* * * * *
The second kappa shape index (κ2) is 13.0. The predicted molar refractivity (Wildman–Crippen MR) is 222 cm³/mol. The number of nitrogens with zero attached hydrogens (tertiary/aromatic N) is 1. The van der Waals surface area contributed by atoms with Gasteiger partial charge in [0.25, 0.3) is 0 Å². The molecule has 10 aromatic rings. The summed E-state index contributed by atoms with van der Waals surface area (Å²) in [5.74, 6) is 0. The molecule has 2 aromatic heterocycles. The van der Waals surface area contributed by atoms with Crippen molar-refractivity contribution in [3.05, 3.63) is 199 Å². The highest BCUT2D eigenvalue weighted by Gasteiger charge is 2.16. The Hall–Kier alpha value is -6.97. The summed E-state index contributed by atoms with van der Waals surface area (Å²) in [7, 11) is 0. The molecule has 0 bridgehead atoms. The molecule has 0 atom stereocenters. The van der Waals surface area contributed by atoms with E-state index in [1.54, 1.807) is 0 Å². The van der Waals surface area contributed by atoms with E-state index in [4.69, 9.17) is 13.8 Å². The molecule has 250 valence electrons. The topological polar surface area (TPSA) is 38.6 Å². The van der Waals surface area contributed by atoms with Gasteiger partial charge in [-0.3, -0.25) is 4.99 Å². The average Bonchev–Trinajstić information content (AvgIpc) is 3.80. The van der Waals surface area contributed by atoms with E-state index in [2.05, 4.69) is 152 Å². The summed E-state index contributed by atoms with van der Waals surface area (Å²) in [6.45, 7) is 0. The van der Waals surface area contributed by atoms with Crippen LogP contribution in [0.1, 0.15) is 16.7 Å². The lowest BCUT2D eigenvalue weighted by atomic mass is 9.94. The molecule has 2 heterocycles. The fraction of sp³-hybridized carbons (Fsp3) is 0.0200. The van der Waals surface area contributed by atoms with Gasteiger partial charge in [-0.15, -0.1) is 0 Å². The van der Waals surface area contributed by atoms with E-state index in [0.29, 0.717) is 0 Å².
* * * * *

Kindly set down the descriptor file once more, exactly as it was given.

The second kappa shape index (κ2) is 13.0. The predicted molar refractivity (Wildman–Crippen MR) is 222 cm³/mol. The number of nitrogens with zero attached hydrogens (tertiary/aromatic N) is 1. The van der Waals surface area contributed by atoms with Gasteiger partial charge in [0.25, 0.3) is 0 Å². The molecule has 10 aromatic rings. The summed E-state index contributed by atoms with van der Waals surface area (Å²) in [5.74, 6) is 0. The molecule has 2 aromatic heterocycles. The van der Waals surface area contributed by atoms with Crippen molar-refractivity contribution in [3.05, 3.63) is 199 Å². The highest BCUT2D eigenvalue weighted by Gasteiger charge is 2.16. The Hall–Kier alpha value is -6.97. The summed E-state index contributed by atoms with van der Waals surface area (Å²) in [7, 11) is 0. The molecule has 0 bridgehead atoms. The molecule has 0 atom stereocenters. The van der Waals surface area contributed by atoms with E-state index in [1.54, 1.807) is 0 Å². The van der Waals surface area contributed by atoms with E-state index in [4.69, 9.17) is 13.8 Å². The molecule has 250 valence electrons. The topological polar surface area (TPSA) is 38.6 Å². The van der Waals surface area contributed by atoms with Gasteiger partial charge in [-0.3, -0.25) is 4.99 Å². The average Bonchev–Trinajstić information content (AvgIpc) is 3.80. The van der Waals surface area contributed by atoms with E-state index in [2.05, 4.69) is 152 Å². The summed E-state index contributed by atoms with van der Waals surface area (Å²) in [6.45, 7) is 0. The van der Waals surface area contributed by atoms with Crippen LogP contribution in [0.1, 0.15) is 16.7 Å². The lowest BCUT2D eigenvalue weighted by atomic mass is 9.94. The molecule has 2 heterocycles. The fraction of sp³-hybridized carbons (Fsp3) is 0.0200. The van der Waals surface area contributed by atoms with Gasteiger partial charge in [-0.15, -0.1) is 0 Å². The van der Waals surface area contributed by atoms with E-state index in [0.29, 0.717) is 0 Å².